Beaches along the south shore of the Island were closed to swimming as of early Thursday morning, as unusually large waves of hazardous Portuguese man o’ war continued to wash up along the shoreline.

At 9 a.m. Thursday, the Edgartown parks department closed South Beach to swimmers until further notice, according to a statement released on the department’s Facebook page. At the same time, all swimming areas operated by the Trustees of Reservations, which include Cape Pogue Wildlife Refuge, Wasque Reservation, Norton Point and Long Point Wildlife Refuge, have been temporarily closed for swimming, the organization said on its Facebook page.

The swimming prohibitions come as large swarms of the highly dangerous, jellyfish-like creatures have been discovered at beaches across the Island’s south shore this week. The swell of man o’ wars was first reported earlier this week on Tuesday and Wednesday mornings, when just over 100 were discovered by lifeguards at Squibnocket and Lucy Vincent beaches in Chilmark.

The animal, sometimes called the floating terror, belongs to a dangerous class of hydrozoan. — Tim Johnson

At South Beach in Edgartown, 70 man o’ wars were removed on Wednesday morning, followed by an additional 40 earlier Thursday, Edgartown parks administrator Jessica McGroaty confirmed.

Farther up-Island at Long Point Beach, Trustees Island director Sam Hart reported over 50 man o’ wars were removed from the beach, with sporadic sightings at Norton Point and Chappaquiddick beaches surfacing throughout the week.

In Aquinnah, town administrator Jeff Madison said a resident sighted “hundreds of thousands” of the animal swarming in the waters just off Gay Head Thursday.

The animal, sometimes called the floating terror, belongs to a dangerous class of hydrozoan found in the Atlantic, Pacific and Indian Oceans. Though closely resembling a jellyfish, unlike the single-organism jellyfish, the man o’ war is classified as a siphonophore, a colonial organism made up of multiple parts.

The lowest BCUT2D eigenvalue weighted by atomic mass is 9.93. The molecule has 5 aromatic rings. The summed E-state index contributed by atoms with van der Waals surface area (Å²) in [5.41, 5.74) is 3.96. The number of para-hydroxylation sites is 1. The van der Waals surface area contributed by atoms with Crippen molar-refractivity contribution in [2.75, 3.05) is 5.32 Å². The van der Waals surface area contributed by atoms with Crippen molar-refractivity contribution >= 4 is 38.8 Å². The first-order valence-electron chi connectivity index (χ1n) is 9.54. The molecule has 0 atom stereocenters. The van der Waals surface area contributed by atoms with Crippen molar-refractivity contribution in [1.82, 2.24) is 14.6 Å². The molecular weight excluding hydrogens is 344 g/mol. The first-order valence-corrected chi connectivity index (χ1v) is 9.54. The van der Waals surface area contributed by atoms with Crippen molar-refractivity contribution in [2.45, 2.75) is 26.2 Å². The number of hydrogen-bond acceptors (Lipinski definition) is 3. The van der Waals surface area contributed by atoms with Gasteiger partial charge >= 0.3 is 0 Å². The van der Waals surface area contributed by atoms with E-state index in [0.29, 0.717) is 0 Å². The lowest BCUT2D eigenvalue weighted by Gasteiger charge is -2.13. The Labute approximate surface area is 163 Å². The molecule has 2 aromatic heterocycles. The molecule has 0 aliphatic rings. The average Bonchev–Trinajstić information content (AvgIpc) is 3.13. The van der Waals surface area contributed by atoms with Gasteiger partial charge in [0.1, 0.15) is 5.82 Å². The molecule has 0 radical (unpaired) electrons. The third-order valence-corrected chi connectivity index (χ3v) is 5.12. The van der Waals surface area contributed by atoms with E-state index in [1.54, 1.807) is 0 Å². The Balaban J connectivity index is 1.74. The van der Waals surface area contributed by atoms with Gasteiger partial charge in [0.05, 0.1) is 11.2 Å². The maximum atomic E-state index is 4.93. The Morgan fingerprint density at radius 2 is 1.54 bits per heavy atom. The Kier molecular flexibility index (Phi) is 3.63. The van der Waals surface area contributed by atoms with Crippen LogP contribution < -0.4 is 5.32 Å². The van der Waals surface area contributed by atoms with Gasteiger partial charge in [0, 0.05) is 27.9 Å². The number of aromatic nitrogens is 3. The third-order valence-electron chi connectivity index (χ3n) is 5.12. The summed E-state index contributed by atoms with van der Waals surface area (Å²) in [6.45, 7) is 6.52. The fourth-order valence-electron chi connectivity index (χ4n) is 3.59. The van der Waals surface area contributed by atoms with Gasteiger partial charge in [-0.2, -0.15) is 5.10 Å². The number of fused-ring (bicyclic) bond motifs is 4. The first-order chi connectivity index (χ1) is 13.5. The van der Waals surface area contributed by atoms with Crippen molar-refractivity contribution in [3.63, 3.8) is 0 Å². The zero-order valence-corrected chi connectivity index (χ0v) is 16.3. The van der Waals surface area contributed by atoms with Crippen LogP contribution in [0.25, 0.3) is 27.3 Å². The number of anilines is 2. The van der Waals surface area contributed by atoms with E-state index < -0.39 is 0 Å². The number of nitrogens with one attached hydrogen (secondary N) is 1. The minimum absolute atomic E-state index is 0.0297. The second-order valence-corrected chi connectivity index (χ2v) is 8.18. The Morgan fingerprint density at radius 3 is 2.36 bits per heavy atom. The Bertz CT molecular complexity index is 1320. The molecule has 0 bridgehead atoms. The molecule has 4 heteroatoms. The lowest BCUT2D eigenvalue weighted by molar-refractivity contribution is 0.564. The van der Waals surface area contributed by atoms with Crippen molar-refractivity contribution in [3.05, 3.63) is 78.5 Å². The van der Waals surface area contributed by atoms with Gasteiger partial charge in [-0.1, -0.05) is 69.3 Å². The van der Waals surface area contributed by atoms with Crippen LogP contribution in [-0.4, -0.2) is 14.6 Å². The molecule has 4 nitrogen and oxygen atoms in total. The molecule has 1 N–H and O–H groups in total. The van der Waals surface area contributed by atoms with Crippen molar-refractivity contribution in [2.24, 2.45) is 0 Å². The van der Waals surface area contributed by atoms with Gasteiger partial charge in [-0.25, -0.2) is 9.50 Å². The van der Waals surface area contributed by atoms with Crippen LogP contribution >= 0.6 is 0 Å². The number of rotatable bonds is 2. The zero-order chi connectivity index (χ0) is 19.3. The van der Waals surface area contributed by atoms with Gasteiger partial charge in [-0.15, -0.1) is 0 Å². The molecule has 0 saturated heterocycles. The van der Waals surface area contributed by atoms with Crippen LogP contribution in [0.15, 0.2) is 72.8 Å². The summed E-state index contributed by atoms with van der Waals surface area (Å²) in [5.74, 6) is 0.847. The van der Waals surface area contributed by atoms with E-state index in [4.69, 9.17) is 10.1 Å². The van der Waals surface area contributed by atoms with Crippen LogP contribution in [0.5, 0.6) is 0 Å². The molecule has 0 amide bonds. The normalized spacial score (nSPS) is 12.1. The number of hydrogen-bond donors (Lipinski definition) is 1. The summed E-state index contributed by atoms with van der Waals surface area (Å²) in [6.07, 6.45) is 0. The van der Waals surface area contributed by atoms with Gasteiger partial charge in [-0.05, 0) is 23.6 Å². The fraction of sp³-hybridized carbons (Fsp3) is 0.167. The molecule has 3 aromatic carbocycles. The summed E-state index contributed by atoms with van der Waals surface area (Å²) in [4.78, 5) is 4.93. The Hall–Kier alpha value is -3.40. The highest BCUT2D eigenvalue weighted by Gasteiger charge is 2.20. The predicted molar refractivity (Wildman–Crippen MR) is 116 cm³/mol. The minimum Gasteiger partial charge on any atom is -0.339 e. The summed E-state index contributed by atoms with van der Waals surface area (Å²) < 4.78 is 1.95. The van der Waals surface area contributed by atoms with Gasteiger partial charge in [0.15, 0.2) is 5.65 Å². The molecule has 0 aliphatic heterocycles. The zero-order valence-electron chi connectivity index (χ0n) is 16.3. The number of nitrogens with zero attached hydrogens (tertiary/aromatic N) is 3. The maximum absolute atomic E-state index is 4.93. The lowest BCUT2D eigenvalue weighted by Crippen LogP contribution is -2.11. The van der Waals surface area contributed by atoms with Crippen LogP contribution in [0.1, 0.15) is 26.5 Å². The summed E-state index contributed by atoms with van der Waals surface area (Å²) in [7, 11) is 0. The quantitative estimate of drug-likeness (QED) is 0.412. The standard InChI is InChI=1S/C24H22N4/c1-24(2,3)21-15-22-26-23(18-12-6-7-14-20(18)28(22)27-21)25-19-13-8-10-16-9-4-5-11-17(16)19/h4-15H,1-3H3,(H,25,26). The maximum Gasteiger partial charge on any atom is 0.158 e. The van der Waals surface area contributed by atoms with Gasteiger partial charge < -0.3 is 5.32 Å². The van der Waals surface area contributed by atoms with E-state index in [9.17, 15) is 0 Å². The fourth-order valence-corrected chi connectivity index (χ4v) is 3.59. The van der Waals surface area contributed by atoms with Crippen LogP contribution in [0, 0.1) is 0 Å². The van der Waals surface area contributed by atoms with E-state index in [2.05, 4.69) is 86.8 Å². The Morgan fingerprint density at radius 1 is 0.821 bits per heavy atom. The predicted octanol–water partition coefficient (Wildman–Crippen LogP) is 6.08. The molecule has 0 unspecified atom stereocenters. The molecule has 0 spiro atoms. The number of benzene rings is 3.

The man o’ war is distinctive for its vibrant blue and pink color and long curling tentacles, which are studded with venomous nematocysts and can extend up to 30 feet in length to encircle its victims. The man o’ war is a danger to fish and swimmers alike, and can deliver a painful sting both in water and when washed up on shore.

According to Mr. Hart, the animals are not uncommon in the Cape and Islands region, but the high volume sighted on beaches this week is abnormal. “This is an unusual event,” said Mr. Hart. “They’re everywhere, it’s just a very high number of man o’ war this year.”

Mr. Hart said the last time the Island saw such a heavy influx of the creatures was seven years ago, in 2013.

The high volume was also notable to Ms. McGroaty, who recalls seeing only a few last year, much earlier in the summer season. “They came up last year, but not in these numbers,” she said.

So far, no sting injuries have been reported at any Island beaches, which remain open to the public for non-swimming activities.

According to protocol, lifeguards and attendants at the beaches have removed the creatures from the shore and placed them out of the way of foot traffic, in some cases burying them in the dunes. At Squibnocket and Lucy Vincent, a purple flag has been raised signaling the presence of jellyfish and signs warning of the dangerous animals have been posted at multiple beaches as well.

Both South Beach and the Trustees-owned areas will remain close to swimming until the surge of man o’ wars dissipates, officials confirmed. Ms. McGroaty said South Beach will remain closed at least through the end of the day.

Because the animals typically move in swarms, beach officials expect to continue seeing high numbers of man o’ wars washing up on shore in the days to come.